Comments You Will Not Hear at the 07-28-2013 WT Study (MAY 15, 2013, pages 19-23)(PARENTS, CHILDREN COMMUNICATE)
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“Every man must be
swift about hearing,
slow about speaking,
slow about wrath.”
HOW WOULD YOU ANSWER?
Why is it important to make
time for communication?
How might parents apply
How might children apply
In the last series of articles, was there a part of how elders can communicate with the “sheep” in their congregation? How often do they talk to them, about what? Do elders feel they are only responsible for the jws assigned to their FIELD SERVICE group? Do they know the names and ages of the children? Have they worked door to door with these children, their parents, childless couples, single men and women at least once a year? But why is the onus of asking put on the publisher?
*** km 10/12 p. 6 par. 3 How to Benefit From Your Field Service Group ***
Although the congregation now meets together on one less occasion a week, this does not mean that publishers should receive less shepherding. Group overseers are appointed in each group to give individuals personal encouragement and training for the ministry. If your group overseer has not yet made an appointment to work with you in the ministry, why not ask to work with him?
START OF ARTICLE
1, 2. How do parents and children generally feel about one
another, but what difficulty do they sometimes face?
“IF YOU were to somehow find out that your parents
were going to die tomorrow, what would you most
want to tell them today?” That was a question put to
hundreds of children in the United States. Rather
than focusing on any existing problems and differences
that might have been troubling them, some
95 percent said that they would tell their parents:
“I’m sorry” and “I love you so much.”—For Parents
Only, by Shaunti Feldhahn and Lisa Rice.
So why does the WTS quote secular sources. What are their positions on other topics?
2 Generally, children love their parents, and parents
love their children. This is especially true in
Christian households. Although parents and children
yearn to be close to one another, communication
is sometimes difficult. Even when conversation
may otherwise be frank and open, why are some
topics avoided entirely? What are some barriers to
good communication? How may they be overcome?
Christian households = only jw households, others who claim to be “Christian” are only “professed” or “so-called” in WTS belief
Do you think jw parents even suggest that a jw could be a pedophile and children should watch out?
‘BUY OUT’ TIME TO COMMUNICATE
3. (a) Why is good communication a challenge for many
families? (b) Why was spending time together not a problem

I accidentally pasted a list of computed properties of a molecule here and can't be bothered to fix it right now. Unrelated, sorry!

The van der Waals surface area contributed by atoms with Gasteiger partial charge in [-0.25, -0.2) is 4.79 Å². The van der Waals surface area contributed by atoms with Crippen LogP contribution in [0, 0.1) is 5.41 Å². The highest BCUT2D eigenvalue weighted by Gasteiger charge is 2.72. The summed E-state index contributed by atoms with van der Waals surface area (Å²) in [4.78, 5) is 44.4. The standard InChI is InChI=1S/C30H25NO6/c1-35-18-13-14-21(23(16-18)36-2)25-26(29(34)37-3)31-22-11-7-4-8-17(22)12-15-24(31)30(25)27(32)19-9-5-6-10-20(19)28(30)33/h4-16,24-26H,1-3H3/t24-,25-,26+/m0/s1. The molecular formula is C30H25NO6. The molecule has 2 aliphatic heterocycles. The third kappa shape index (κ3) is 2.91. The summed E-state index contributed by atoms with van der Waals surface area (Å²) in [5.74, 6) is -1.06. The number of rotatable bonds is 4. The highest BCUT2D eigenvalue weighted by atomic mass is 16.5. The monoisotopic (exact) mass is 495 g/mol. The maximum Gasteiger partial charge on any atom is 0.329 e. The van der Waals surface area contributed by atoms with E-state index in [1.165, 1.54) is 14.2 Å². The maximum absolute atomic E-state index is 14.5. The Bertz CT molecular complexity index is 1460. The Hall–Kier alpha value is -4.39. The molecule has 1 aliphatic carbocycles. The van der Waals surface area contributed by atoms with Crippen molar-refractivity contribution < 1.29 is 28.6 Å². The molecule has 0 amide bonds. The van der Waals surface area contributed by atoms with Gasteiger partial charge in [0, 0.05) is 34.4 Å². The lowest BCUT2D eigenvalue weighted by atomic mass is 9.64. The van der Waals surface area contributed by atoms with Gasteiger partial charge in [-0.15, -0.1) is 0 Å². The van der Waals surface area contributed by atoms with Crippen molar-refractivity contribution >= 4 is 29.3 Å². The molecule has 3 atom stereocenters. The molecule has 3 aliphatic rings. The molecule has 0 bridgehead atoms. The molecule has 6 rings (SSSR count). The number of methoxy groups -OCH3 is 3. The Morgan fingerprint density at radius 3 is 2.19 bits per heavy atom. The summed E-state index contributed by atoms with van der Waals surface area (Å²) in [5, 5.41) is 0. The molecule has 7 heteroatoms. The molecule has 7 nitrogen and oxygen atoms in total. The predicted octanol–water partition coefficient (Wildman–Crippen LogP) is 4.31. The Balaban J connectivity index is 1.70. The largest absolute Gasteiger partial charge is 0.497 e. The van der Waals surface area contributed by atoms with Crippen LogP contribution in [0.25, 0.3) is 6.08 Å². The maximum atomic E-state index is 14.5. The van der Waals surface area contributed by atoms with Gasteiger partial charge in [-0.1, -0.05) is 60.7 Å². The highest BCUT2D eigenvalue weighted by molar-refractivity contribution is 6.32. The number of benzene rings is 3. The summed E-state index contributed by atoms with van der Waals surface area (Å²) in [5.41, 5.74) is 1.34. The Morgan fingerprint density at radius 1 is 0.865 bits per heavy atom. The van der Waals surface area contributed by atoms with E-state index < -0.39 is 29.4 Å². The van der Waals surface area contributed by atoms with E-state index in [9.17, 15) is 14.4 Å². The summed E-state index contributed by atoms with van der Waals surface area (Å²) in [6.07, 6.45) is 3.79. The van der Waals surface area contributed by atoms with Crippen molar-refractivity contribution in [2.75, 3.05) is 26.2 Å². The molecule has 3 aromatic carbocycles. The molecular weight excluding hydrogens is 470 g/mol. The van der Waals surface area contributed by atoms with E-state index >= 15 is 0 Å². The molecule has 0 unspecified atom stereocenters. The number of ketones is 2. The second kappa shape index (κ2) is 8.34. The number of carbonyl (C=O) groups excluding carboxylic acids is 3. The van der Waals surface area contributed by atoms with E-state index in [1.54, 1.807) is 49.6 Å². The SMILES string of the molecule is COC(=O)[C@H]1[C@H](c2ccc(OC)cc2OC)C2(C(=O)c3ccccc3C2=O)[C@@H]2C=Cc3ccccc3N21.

for families in ancient Israel?
3 Many families find that it is difficult to have
enough time for meaningful communication. That
was not always the case. Moses instructed Israelite
fathers: “You must inculcate [God’s words] in your
son and speak of them when you sit in your house
and when you walk on the road and when you lie
down and when you get up.” (Deut. 6:6, 7) Children
spent the day either with their mother at home or
with their father in the fields or at his workplace.
There was plenty of time for children and parents
to be together and converse. Consequently, parents
were in a position to get to know the
needs, desires, and personality of their
children. Likewise, there was time and
sufficient opportunity for children to get
to know their parents well.
Have enough time – especially busy elder fathers…
“meaningful” communication – what does the WTS consider meaningful…a deluge of religious homilies?
So because people do not work at home any more….does not mean they aren’t home any more or don’t do things they can do with their parents, dishes,
4. Why is communication a problem in many
4 How different life is today! In some
countries, children begin preschool at an
early age, sometimes when they are only
two years old. Many fathers and mothers
work at jobs away from home. During
the little time that parents and children
are together, communication competes
with and often loses out to computers,
television, and other electronic media.
In many cases, children and parents live
separate lives; they are virtual strangers.
Meaningful conversation may be almost
So who have the responsibility to regulate electronic media at home, children or parents? What do children see their parents doing? Do they see them glued to electronic media, do they see their parents engaging in “meaningful” conversation?
5, 6. How do some parents ‘buy out’ more
time to spend with their children?
5 Can you ‘buy out’ time from other
things so as to spend more of it with
your family? (Read Ephesians 5:15, 16.)
Some families agree to limit television
viewing or computer use. Others strive
to have at least one meal together each
day. And what a fine opportunity the arrangement
of family worship offers for
parents and children to draw close to
one another and discuss spiritual matters
calmly! Setting aside an hour or so a
week for this purpose is a good start, but
more is needed to open the door to deep
conversation. For that, regular and frequent
communication is a must. Before
your young one heads out for school, say
something encouraging, discuss the daily
text, or offer a prayer with your child.
Doing so can make a great difference in
his or her day.
Bethelites are only required to eat breakfast together; otherwise the “glean” food and go back to their room. Many have to travel far for the meetings and don’t have time to eat supper.
Why say discuss spiritual matters CALMLY, are fights going on?
Hour = FAMILY WORSHIP HOUR
So “meaningful” CONVERSATION is discussing the day’s text, offering a prayer?
What does the WTS consider an encouraging thing to say?
6 Some parents have been able to
make changes in their lifestyle so as to
spend more time with their young ones.
For instance, Laura,* a mother of two
young children, left a full-time job for
this reason. She says: “In the morning
all of us were rushing out the door to
get to work or school. When I returned
home in the evening, my children were
already asleep, having been put to bed
by a nanny. My giving up the job has
meant that we have to manage with less
money, but I feel that I am now in touch